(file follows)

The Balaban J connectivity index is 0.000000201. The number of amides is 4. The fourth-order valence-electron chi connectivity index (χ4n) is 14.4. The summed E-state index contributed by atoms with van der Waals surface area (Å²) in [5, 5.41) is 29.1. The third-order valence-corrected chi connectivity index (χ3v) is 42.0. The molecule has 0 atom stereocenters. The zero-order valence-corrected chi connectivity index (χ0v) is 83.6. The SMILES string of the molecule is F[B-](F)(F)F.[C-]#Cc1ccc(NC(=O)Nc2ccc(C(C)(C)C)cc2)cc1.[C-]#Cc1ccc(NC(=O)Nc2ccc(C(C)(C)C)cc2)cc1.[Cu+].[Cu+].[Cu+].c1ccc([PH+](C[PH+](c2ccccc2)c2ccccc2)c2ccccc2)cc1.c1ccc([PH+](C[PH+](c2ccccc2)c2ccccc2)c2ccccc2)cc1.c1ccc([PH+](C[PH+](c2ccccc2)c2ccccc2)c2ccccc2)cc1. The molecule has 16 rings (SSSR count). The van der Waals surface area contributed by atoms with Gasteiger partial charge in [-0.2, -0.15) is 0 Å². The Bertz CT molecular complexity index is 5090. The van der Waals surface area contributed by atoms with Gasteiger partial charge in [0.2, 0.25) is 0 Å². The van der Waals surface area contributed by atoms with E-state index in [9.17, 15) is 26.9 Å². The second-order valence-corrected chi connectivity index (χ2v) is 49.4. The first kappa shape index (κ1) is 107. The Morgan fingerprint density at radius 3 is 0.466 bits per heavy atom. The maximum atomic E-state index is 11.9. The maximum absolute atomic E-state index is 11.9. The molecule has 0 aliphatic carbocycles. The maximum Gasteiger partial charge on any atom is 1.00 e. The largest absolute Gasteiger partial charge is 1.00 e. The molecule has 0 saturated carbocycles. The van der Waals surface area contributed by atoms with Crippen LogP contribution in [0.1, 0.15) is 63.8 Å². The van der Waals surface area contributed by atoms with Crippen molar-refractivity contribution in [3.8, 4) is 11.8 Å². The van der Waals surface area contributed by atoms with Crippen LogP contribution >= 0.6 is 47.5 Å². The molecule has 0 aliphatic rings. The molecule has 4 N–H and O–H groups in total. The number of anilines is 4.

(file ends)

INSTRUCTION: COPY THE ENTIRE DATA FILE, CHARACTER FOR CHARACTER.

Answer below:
The Balaban J connectivity index is 0.000000201. The number of amides is 4. The fourth-order valence-electron chi connectivity index (χ4n) is 14.4. The summed E-state index contributed by atoms with van der Waals surface area (Å²) in [5, 5.41) is 29.1. The third-order valence-corrected chi connectivity index (χ3v) is 42.0. The molecule has 0 atom stereocenters. The zero-order valence-corrected chi connectivity index (χ0v) is 83.6. The SMILES string of the molecule is F[B-](F)(F)F.[C-]#Cc1ccc(NC(=O)Nc2ccc(C(C)(C)C)cc2)cc1.[C-]#Cc1ccc(NC(=O)Nc2ccc(C(C)(C)C)cc2)cc1.[Cu+].[Cu+].[Cu+].c1ccc([PH+](C[PH+](c2ccccc2)c2ccccc2)c2ccccc2)cc1.c1ccc([PH+](C[PH+](c2ccccc2)c2ccccc2)c2ccccc2)cc1.c1ccc([PH+](C[PH+](c2ccccc2)c2ccccc2)c2ccccc2)cc1. The molecule has 16 rings (SSSR count). The van der Waals surface area contributed by atoms with Gasteiger partial charge in [-0.2, -0.15) is 0 Å². The Bertz CT molecular complexity index is 5090. The van der Waals surface area contributed by atoms with Gasteiger partial charge in [0.2, 0.25) is 0 Å². The van der Waals surface area contributed by atoms with E-state index in [9.17, 15) is 26.9 Å². The second-order valence-corrected chi connectivity index (χ2v) is 49.4. The first kappa shape index (κ1) is 107. The Morgan fingerprint density at radius 3 is 0.466 bits per heavy atom. The maximum atomic E-state index is 11.9. The maximum absolute atomic E-state index is 11.9. The molecule has 0 aliphatic carbocycles. The maximum Gasteiger partial charge on any atom is 1.00 e. The largest absolute Gasteiger partial charge is 1.00 e. The molecule has 0 saturated carbocycles. The van der Waals surface area contributed by atoms with Crippen LogP contribution in [0.1, 0.15) is 63.8 Å². The van der Waals surface area contributed by atoms with Crippen molar-refractivity contribution in [3.8, 4) is 11.8 Å². The van der Waals surface area contributed by atoms with Crippen LogP contribution >= 0.6 is 47.5 Å². The molecule has 0 aliphatic rings. The molecule has 4 N–H and O–H groups in total. The number of anilines is 4.